• Adherence management coaching

    Adherence management coaching

    • Adherence management coaching (AdM coaching) is an evidence-based applied behavioral approach for significantly improving patient adherence and reducing unplanned hospital readmissions. It is based on the research and work of Bob Wright, Aubrey Daniels and BF Skinner. AdM coaches identify patients at high risk for readmission as a direct result of not following their discharge plan. Once identified, AdM Coaches work with these patients (patient engagement) to identify consequences (consequence analysis) with their plan of care that might result in non-adherence. Together, with their provider, AdM Coaches establish a patient centered adherence improvement plan (AIP). The AIP is used to identify target behaviors, desired results (clinical outcomes) and reinforcers that support following their plan of care and developing adherent habits. Following hospital discharge, at-risk patients, and their families, are followed and coached by an AdM Coach for several months as the adherent replacement habits are developed and strengthened.

      Home and work environments are filled with cues of a lifetime of habits. While meeting with at-risk patients and their families, AdM coaches identify these cues and work with the family to replace them and reinforce healthier habits. All new behaviors, if not reinforced, will return to the life-style habits that contributed to hospitalization in the first place. Adherence management provides a coaching toolkit to be used in conjunction with Teachback,motivational interviewing, pill counting, biochemical measurements, pharmacy data-base of usage and Directly Observed Treatment Short course (DOTS).

      World-wide, half of all patients choose to not follow their plan of care. Current programs, like the teach-back method, focus on teaching all patients, just prior to their discharge, the new information they need to follow to once they go home. Motivational Interviewing takes more nurse educator time as together, with the patient, they attempt to identify and overcome areas of ambivalence concerning their disease process and plan of care. Other programs focus on alerting devices and pill-minders to aid patients in remembering to take their medications on time. At best, these "cues" or antecedents have had a marginal impact on improving adherence.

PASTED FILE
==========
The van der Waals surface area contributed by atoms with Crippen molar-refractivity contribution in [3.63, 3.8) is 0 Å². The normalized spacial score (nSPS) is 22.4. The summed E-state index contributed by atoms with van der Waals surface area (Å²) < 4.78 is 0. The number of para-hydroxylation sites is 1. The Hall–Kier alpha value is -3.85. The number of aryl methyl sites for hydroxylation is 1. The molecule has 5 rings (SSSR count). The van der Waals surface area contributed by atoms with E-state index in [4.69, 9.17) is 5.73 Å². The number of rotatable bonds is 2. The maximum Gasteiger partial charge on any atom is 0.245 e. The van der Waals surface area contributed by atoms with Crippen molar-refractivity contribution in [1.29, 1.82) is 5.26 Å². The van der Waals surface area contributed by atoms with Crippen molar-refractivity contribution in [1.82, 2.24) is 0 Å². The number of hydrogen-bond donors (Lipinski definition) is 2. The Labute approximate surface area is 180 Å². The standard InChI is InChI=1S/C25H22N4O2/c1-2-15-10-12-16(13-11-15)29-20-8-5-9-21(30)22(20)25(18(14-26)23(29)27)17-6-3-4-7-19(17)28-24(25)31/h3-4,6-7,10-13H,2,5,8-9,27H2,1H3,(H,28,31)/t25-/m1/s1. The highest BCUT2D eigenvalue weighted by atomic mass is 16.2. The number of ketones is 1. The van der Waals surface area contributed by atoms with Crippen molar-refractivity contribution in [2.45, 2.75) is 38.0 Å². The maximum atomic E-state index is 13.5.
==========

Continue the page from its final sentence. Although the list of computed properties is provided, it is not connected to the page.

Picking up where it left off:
The Centers for Medicare and Medicaid Services has extended provider responsibility and accountability well beyond the front doors of clinics and hospitals. CMS, in responding to a hospital question concerning levels of responsibility following discharge, responded writing, "Post discharge care is a joint responsibility."

      • Pill makers provide pills that can be effective with a single dose thus simplifying the pill taking routine.
      • Pill bottler's change the shape and color of the bottles believing that if the bottle is brighter or has a certain colored band it will improve adherence.
      • Pill packagers take volumes of information and condense it into single pages, 12 font, so that it can be easily read.
      • Pill retailers reduce cost, remove co-pays, or even make the medications free.
      • Pharmacists correctly fill the prescriptions and ensure they are available to ask if there are any questions.
      • Physicians within the 2–3 minutes allotted for follow-up in the average 15 minute appointments ask if the patient has any questions and completely answers in a foreign language in the allotted time.
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    • Adherence management coaching